Economic theories based on rational behavior have been called into doubt by recent events. A few maverick scholars “are stepping up the hunt for new models that could more accurately describe the real world.” Some look to psychology for answers; others are interested in importing approaches from the physical sciences.
Sound like something you might have read in Tuesday’s Wall Street Journal? It does in fact accurately describe Mark Whitehouse’s article, headlined, “Economists’ Grail: A Post-Crash Model.” But it also describes (and the quote is taken from) a 1988 article in Fortune by Gary Hector.
If you want to learn about the subject, in fact, Hector’s article is probably better — it’s clearer in its descriptions of the relevant theories. But it’s 22 years old. Have we learned nothing in the intervening two decades?
In the sense that financial markets and the economy in general are far more fragile than most mainstream economists contemplated before 2008, there was a bit of unlearning done in the 1990s and early 2000s. The 1987 stock market crash (NYSE:SPY) was a scare. So were the currency and debt crises of 1997 and 1998, and the stock market collapse of 2000-2002. None of them brought economic devastation in the U.S. and Europe, though (and Japan’s long struggles were seen as the product of peculiarly Japanese economic traits). The conviction spread that, thanks in part to financial innovation, the world’s developed economies had become more resilient even as financial markets became more volatile. Alan Greenspan was the most prominent cheerleader for this idea, but he sure wasn’t alone. I know I believed it.
I don’t really buy that anymore, and I don’t think all that many economists do, either. But does that mean their theories and their way of going about their work are about to undergo wholesale change?
To get an idea, it’s helpful to go back to that 1988 Fortune article. It focused on three young economists who were arguing that emotion and error played a big role in financial market fluctuations than was countenanced in then-standard theories of the market. Their names: Robert Shiller, Lawrence Summers, and Richard Thaler. Thaler and Shiller are now among the most prominent economists on earth, best-selling authors, and regular betting favorites for (albeit not yet actual winners of) the economics Nobel. Summers, meanwhile, is the second most powerful economic official in the U.S. — at least for another couple of weeks.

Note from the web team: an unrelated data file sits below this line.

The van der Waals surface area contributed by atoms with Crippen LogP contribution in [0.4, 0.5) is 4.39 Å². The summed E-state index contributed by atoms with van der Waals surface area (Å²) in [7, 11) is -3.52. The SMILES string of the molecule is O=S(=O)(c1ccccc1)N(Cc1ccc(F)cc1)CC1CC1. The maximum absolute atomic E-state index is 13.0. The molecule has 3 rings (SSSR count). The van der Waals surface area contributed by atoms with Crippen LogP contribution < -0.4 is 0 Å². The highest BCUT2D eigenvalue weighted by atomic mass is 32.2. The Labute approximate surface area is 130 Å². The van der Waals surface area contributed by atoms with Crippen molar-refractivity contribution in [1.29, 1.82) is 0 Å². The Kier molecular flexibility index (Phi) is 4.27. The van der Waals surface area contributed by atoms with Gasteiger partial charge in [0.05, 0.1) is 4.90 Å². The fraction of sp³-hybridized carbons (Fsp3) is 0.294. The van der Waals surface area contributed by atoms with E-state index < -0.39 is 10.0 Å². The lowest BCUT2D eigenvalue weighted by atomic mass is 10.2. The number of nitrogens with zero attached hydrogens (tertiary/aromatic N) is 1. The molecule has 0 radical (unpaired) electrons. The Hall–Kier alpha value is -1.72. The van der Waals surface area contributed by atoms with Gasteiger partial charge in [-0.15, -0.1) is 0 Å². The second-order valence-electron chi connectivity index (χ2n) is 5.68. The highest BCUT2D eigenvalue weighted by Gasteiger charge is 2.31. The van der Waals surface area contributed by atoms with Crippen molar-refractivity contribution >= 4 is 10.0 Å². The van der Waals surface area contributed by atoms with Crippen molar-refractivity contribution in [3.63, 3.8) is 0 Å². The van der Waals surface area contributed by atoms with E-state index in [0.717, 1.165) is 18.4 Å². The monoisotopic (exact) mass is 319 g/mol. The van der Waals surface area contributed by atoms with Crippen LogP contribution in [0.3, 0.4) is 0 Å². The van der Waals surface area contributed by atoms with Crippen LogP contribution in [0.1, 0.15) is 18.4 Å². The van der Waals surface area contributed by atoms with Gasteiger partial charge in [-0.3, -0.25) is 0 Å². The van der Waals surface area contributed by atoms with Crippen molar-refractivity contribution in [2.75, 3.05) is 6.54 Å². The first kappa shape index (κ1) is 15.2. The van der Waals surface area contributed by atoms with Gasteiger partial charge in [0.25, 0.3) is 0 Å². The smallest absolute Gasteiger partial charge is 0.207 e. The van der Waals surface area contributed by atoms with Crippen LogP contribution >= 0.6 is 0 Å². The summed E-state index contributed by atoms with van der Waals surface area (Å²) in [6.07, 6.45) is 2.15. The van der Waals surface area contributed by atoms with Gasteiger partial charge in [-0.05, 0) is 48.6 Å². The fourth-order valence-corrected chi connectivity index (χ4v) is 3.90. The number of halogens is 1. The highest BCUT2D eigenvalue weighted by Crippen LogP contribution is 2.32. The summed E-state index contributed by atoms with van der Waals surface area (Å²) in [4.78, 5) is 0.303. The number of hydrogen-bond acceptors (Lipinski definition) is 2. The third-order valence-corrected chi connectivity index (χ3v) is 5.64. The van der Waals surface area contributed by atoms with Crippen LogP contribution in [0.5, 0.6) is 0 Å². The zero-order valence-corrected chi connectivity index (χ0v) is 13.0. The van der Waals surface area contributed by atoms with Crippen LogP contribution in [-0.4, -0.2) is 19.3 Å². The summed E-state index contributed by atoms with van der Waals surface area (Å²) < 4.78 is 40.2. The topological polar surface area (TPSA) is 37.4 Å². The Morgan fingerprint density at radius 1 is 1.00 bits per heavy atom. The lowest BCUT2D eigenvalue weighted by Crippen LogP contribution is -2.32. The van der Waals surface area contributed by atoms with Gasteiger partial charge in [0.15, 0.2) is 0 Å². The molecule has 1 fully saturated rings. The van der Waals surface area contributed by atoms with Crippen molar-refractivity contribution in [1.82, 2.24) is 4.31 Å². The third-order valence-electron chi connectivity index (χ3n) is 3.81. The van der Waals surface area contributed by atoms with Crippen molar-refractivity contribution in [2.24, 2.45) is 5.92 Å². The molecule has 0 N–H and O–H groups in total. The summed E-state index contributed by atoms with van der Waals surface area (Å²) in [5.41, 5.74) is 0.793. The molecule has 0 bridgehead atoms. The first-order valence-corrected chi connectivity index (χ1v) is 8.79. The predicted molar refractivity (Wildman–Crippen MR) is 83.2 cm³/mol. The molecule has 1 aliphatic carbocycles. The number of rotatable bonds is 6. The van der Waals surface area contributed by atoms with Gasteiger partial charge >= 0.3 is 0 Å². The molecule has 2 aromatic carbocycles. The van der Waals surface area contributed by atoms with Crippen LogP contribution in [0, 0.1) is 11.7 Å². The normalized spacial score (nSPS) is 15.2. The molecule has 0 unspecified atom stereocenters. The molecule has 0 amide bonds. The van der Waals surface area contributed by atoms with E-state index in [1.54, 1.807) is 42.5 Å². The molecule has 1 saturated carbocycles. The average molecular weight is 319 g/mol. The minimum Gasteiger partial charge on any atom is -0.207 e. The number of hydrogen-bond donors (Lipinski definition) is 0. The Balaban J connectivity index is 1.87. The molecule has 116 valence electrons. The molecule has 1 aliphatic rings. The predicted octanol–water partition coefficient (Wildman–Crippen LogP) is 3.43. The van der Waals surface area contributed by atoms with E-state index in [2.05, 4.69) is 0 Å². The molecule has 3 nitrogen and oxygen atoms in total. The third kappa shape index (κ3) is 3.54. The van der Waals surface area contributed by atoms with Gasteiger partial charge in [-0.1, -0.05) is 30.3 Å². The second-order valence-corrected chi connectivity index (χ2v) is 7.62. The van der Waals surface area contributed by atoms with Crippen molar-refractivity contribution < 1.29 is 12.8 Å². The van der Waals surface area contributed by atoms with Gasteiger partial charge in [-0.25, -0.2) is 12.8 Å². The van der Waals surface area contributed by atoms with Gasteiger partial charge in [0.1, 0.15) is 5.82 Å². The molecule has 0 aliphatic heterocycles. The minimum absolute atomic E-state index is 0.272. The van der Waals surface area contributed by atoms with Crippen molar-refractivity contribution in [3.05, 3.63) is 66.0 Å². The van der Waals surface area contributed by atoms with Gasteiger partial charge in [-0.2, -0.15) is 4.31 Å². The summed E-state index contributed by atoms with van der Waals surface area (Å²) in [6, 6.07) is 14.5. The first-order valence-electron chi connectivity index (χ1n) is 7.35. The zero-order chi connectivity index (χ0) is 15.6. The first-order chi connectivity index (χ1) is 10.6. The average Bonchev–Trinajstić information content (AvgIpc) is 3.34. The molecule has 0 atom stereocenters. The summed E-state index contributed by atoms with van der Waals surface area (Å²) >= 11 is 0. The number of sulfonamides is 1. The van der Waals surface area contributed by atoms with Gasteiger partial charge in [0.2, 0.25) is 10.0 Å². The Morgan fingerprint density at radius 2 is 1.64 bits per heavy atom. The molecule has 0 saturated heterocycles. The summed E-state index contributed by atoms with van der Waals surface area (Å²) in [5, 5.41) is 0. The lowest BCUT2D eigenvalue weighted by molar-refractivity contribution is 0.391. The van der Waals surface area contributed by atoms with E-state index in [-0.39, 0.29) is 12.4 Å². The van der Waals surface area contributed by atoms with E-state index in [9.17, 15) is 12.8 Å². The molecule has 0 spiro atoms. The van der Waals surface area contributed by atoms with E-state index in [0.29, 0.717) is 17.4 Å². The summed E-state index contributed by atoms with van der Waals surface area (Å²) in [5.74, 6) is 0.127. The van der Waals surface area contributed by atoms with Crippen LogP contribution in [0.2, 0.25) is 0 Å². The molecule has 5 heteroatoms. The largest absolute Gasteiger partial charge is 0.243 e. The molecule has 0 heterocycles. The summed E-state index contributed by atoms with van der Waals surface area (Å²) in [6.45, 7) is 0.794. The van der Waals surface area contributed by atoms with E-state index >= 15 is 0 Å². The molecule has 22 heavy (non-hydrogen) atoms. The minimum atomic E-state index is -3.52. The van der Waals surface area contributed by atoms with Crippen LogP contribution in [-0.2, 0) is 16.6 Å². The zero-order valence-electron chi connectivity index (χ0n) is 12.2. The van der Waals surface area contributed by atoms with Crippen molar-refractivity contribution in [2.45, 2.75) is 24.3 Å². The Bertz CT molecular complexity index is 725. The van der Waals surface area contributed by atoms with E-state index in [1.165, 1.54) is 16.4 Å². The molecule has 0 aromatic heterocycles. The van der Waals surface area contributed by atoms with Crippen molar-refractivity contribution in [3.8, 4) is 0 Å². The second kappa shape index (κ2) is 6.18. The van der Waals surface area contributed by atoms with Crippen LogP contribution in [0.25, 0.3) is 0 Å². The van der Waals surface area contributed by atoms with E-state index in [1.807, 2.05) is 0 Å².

Did these three men turn economics upside down? No. But they — mainly Shiller and Thaler, as Summers didn’t spend a whole lot of time on the practice of academic economics over the past two decades — have definitely helped open the discipline to new ideas about market volatility and the strange quirks of human behavior. You can find lots of scholars at top economics departments who study why bubbles and crashes happen, and how psychology and genetics shape individual decisionmaking. What you won’t find is many who think the entire infrastructure of rationality-based economics needs to be tossed out.
The other big idea in the 1988 article was chaos theory. The hope, expressed in the piece mainly by William “Buz” Brock of the University of Wisconsin, was that economists would soon be able to use tools developed by physicists, biologists and other hard scientists to predict market behavior. Chaos — and the broader catch-all, complexity — became an enormously fashionable economic topic for a few years.The physicist-founded Santa Fe Institute in New Mexico was the center of this work. Most of the economists involved, though, eventually concluded that chaos and complexity theory held few answers for them and physicists were on the whole too ignorant of and arrogant about economics to be much help. So they moved on (Brock’s Santa Fe affiliation ended in 2002).
In recent years J. Doyne Farmer, a Los-Alamos-National-Laboratory-scientist-turned-hedge-fund-manager-turned-Santa-Fe-Institute-professor, has bent over backwards not to be ignorant and arrogant about economics. He’s co-authored papers with economists from Yale, MIT, and other perfectly respectable places, and learned a remarkable amount about the nitty-gritty of financial market functioning.
Have economists begun to move in his direction? Farmer, as quoted in the Wall Street Journal article — and in a panel discussion I did with him over the summer — is a bit frustrated with how economists remain stuck on old, static ways of modeling reality. And economists are dubious of his proposals for massive agent-based computer models of the economy.
So if you’re looking for a revolution in economics, you’ll probably have to wait a long, long while. But evolution, sure, there’s some of that. And lots of cycling back and forth between the belief that, in a market-based economy, everything will always work out for the best, and the concern that markets — especially financial markets — might have a natural tendency to self-destruct from time to time.
Justin Fox is editorial director of the Harvard Business Review Group and author of The Myth of the Rational Market: A History of Risk, Reward, and Delusion on Wall Street.